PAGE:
The Highland Archive Service, operated by High Life Highland, cares for historic documents dating from the 1200s to the present day in its four archive centres in Inverness, Wick, Fort William and Portree. When the UK went into lockdown in March 2020 it was immediately evident that, unable to physically welcome people into our buildings, we instead needed to find different ways to proactively engage with our local and international audiences across our digital platforms – maintaining our profile and raising awareness of the important role of archives in society.
It was decided to create a series of weekly collection-based films. Broadcast live across our four Facebook pages on Thursday mornings and then uploaded to the High Life Highland YouTube channel, these are delivered by Community Engagement Officer, Lorna Steele, under the banner ‘Learn with Lorna’.
Initially aimed at those home-schooling, the first 14 films (on subjects as diverse as WWI, Jacobites and Transport) were accompanied by specially created online resources, enabling parents/guardians to undertake related activities with their children. These were promoted to the 200+ schools in our catchment area and were included in the Highland Digital School Hub resources.
It soon became apparent that the films were also being viewed and enjoyed by a global audience of people of all ages. Therefore, when the school summer holidays started, the film themes were diversified to look in more detail at individual collections, the lives of specific people and the history of buildings across the Highlands, with viewers being encouraged to contact the service for more information or with related enquiries. These films included, amongst others, one about the amazing Cameron of Lochiel collection (held at Lochaber Archive Centre and including letters by many famous historical figures, from Anne Lister to Lord Lovat) and a look at the dramatic history of Wick Harbour.
The resulting films (to date numbering 25) have now been viewed over 60,000 times and have garnered comments and shares from across the world, with viewers ranging from teachers and tour guides to genealogists and academics. We’re proud that the films have also been picked up by the press across the Highlands and our local audience has grown as a result. It is clear that the material produced is serving a variety of purposes for the audience, with some watching to further their family history research, some discovering the history of a certain place and others finding out more about the history of their chosen career. An example of the latter can be seen in a comment made in response to the film about the history of Inverness District Asylum: “Thank you so much for your integrity and compassion. Currently I live in the North of England. I am a trained Mental Health Nurse who is studying for an MLitt in Scottish History with Dundee. So much here for me to get my teeth into. I will be reflecting on this for a while. Thanks so much for doing this.”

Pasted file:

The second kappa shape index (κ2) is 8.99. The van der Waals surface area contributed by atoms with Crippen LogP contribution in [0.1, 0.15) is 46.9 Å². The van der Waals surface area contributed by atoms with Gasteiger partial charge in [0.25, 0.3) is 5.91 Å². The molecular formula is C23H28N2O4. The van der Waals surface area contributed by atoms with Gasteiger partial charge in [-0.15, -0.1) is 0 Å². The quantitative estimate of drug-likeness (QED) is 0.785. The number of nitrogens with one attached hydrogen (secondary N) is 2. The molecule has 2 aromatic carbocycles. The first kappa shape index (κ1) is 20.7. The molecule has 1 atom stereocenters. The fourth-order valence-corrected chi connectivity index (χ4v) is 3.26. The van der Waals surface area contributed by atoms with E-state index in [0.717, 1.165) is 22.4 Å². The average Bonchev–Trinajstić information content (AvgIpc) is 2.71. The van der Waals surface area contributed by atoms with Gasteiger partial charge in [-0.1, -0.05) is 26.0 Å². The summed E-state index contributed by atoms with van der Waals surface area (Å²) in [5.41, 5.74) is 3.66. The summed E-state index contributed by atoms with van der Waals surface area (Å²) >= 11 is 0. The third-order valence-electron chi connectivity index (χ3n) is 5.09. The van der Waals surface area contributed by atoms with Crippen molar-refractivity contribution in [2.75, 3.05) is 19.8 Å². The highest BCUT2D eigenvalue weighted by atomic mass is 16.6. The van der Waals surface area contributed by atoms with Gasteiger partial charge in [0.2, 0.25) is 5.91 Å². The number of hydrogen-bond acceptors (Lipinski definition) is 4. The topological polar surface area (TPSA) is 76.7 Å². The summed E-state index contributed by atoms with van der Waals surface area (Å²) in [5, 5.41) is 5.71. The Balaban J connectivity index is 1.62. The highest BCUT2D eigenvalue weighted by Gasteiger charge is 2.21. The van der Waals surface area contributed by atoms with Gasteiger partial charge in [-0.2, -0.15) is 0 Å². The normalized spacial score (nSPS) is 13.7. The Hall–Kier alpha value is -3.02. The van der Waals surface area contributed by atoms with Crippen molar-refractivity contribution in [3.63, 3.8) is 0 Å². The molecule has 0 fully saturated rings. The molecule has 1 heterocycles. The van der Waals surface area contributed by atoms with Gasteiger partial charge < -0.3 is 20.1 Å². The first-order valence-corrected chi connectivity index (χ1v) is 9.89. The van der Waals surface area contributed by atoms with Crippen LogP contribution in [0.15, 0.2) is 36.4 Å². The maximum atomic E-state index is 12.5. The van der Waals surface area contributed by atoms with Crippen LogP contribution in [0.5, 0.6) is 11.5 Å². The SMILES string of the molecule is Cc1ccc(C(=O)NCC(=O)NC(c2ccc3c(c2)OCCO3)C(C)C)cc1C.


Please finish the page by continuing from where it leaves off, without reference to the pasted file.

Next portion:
Numerous people, of course, watch the films out of general interest and some, joining late in the series, have told us of their intention to go back and watch all the earlier films with several saying it’s the highlight of their week to learn about the collections we care for! A particularly touching comment thanked us for “making the effort to give life to these stories”.
As Highland Archive Service goes through the phased process of reopening its building across the Highlands, one positive legacy of lockdown is that the ‘Learn with Lorna’ series has increased awareness of the important collections that the Highland Archive Service cares for as well as promoting the work of High Life Highland to a wider audience. The series will continue to broadcast live at 11am on Thursdays, with all previous episodes available to view on Facebook and YouTube. We hope you can join us one week to learn about our diverse and fascinating archive collections!
Lorna Steele, Community Engagement Officer, High Life Highland, Highland Archive Centre